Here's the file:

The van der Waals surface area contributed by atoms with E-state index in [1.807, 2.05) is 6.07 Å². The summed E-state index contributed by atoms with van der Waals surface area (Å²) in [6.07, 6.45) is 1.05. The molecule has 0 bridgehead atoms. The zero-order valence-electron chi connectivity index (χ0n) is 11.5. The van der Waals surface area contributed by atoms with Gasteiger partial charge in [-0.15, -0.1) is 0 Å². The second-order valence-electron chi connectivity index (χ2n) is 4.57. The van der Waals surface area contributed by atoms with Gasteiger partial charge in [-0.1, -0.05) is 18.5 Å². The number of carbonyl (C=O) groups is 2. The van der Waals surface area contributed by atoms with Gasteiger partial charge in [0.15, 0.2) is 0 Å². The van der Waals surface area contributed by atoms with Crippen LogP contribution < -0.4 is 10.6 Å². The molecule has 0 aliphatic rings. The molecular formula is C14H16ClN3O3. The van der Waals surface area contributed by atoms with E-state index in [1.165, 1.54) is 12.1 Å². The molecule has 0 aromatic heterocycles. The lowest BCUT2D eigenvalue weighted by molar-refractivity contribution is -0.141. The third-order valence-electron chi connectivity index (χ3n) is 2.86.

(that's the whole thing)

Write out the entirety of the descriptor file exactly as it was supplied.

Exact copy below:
The van der Waals surface area contributed by atoms with E-state index in [1.807, 2.05) is 6.07 Å². The summed E-state index contributed by atoms with van der Waals surface area (Å²) in [6.07, 6.45) is 1.05. The molecule has 0 bridgehead atoms. The zero-order valence-electron chi connectivity index (χ0n) is 11.5. The van der Waals surface area contributed by atoms with Gasteiger partial charge in [-0.15, -0.1) is 0 Å². The second-order valence-electron chi connectivity index (χ2n) is 4.57. The van der Waals surface area contributed by atoms with Gasteiger partial charge in [-0.1, -0.05) is 18.5 Å². The number of carbonyl (C=O) groups is 2. The van der Waals surface area contributed by atoms with Gasteiger partial charge in [0.15, 0.2) is 0 Å². The van der Waals surface area contributed by atoms with Crippen LogP contribution < -0.4 is 10.6 Å². The molecule has 0 aliphatic rings. The molecular formula is C14H16ClN3O3. The van der Waals surface area contributed by atoms with E-state index in [1.165, 1.54) is 12.1 Å². The molecule has 0 aromatic heterocycles. The lowest BCUT2D eigenvalue weighted by molar-refractivity contribution is -0.141. The third-order valence-electron chi connectivity index (χ3n) is 2.86.